Well, here's the thing.  Technically, the T4i/650D sensor is "new" in the sense that it has on-sensor phase-detect AF pixels.  Fine.  But it's still an 18 MP sensor.  While gear-heads and technophiles abound here on CR, the general public will see a Rebel/xxxD with an 18 MP sensor just as the past two generations have had 18 MP sensors, and conclude it's the same sensor (which, from an image capture standpoint it may very well actually be).  So calling it a debut is practically incorrect - from a consumer perspective, it's the same sensor.  The question then becomes, will Canon debut what is popularly perceived as a 'new' sensor (i.e., more MP than the current one, or some other major and tangible improvement) in the 70D, or the 7DII?  Since the 7DII will sit above the 70D in the lineup, it probably makes the most sense to debut the new sensor in the 7DII...the 70D gets the same sensor as the T4i/650D (i.e. AF during video is touted) and the 7D's AF system and various other small improvements.  Maybe.

I too find it extraordinary that this new sensor apparently makes no contribution to image capture IQ -- it appears to be more about hybrid AF. We have postulated all along that in order for it to appear "new" Canon would need to either bump the MP count or engage in a marketing thrust to re-educate the public as to why the new one is better.  So far, the low noise marketing is aimed Digic 5 in-camera jpg processing which may very well be the (stills) target audience for this camera.  So they are touting low noise in ways that most entry level photographers wont really know how to take advantage of, but will be thrilled to know it is there. 

I suspect and hope that the 7D2 public is diffrerent, and that Canon realizes this 18MP sensor in a 7D2 would be boring.  x-vision has rightly pointed out that the highest performing 1.6x sensors tend propogate out to the rest of the 1.6x line, unless of course a lower-entry level body lags behind.  But here is where the historical precident fails us:   xxxD's rarely "lead" but 7D "always" leads!  at least we know that Canons sensor fab shop is not closed...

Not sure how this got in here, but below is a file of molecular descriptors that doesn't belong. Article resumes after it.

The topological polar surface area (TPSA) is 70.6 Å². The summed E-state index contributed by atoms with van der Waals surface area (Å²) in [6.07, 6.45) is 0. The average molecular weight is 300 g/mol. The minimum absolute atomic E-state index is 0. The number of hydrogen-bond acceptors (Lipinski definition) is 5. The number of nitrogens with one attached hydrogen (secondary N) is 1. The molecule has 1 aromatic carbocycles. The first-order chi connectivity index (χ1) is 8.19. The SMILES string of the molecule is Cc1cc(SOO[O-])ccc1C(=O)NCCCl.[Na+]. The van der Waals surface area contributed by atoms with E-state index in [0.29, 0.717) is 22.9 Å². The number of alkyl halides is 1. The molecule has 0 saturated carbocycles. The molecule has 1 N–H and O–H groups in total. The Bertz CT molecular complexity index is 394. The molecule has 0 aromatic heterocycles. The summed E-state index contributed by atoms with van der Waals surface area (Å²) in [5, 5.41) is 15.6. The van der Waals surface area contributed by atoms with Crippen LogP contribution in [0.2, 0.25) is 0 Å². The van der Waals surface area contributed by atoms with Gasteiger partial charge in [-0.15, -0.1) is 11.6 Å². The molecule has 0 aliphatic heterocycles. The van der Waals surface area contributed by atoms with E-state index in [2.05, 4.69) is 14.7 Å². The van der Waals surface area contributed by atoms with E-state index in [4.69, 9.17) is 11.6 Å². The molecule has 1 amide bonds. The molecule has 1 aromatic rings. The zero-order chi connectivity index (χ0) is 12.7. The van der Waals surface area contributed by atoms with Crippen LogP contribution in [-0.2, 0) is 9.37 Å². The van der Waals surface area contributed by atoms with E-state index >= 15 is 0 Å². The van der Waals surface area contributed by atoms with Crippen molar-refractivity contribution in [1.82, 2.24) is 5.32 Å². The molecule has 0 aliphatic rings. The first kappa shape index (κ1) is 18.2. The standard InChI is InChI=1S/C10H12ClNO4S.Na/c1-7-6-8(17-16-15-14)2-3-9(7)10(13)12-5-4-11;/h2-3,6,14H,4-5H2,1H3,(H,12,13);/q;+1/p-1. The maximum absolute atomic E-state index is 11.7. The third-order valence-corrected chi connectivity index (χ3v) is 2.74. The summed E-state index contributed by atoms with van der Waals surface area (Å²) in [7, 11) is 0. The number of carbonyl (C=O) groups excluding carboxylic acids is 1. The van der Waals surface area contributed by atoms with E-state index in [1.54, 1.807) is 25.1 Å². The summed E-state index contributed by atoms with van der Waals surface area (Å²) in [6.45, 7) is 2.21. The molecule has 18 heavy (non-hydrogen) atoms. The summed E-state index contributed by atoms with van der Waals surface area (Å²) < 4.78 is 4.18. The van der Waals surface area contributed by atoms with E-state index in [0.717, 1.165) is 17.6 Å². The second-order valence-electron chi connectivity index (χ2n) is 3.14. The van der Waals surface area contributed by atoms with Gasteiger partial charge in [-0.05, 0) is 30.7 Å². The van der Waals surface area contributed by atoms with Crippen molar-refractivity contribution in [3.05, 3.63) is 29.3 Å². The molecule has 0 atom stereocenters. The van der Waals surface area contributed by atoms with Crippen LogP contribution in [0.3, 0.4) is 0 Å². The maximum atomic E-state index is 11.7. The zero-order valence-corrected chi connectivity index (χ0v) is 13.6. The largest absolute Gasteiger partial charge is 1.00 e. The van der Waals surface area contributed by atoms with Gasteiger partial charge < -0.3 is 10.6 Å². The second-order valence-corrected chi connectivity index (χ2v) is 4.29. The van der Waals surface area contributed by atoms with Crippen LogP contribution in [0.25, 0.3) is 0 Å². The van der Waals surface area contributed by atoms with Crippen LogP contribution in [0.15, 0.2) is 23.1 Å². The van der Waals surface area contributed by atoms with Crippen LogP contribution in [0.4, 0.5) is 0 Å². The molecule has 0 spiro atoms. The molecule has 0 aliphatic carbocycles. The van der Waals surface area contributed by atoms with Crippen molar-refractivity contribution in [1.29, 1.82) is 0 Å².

I don't find it extraordinary at all; my reasoning is that I don't think that Canon would have to fabricate an entire new design of sensor in order to achieve on-chip phase detect AF.  The patents that have been published so far seem to describe a method for on-chip phase detect AF using filter/masks over the top of the sensor.  It's therefore possible that only the filters in front of the sensor need to be altered to achieve this (along with some clever image processing) and not the whole architecture of the sensor chip. 

dlleno

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Re: APS-C Roadmap for 2012: A Prediction
« Reply #27 on: June 12, 2012, 11:07:19 AM »
well, I would not find it extraordinary either,  if Canon accomplished the hybrid AF with the addition of masks and filters on top of the existing sensor.  That is plausable, as long as it explains the different MP count between the two sensors (the "new" one is a couple hundred thousand pixels fewer)

 What would  be extraordinary is to find that the new sensor  is actually a new sensor without IQ/ISO improvements. 

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Re: APS-C Roadmap for 2012: A Prediction
« Reply #27 on: June 12, 2012, 11:07:19 AM »

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Re: APS-C Roadmap for 2012: A Prediction
« Reply #28 on: June 12, 2012, 12:28:30 PM »
Maybe I'm using too narrow of a definition of a "new" sensor, but I haven't seen any indication that the T4i sensor makes any improvement in sensitivity, dynamic range, noise or resolution. It sounds like the only change to the sensor is to allow for autofocus in live view and movie mode.

I'm not saying that's insignificant. I'm just suggesting that when we talk about sensor improvements, that's not usually what people on this forum are thinking about.  This is a sensor change in order to allow another technology (autofocus) to work better. But, is there any indication that Canon has actually improved the performance of the sensor itself? Am I missing something here?

This has been my exact point - yes, technically it's 'new' but have there been in improvements that actually affect the IQ of the sensor?

Not if Canon can get away with it.

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Re: APS-C Roadmap for 2012: A Prediction
« Reply #28 on: June 12, 2012, 12:28:30 PM »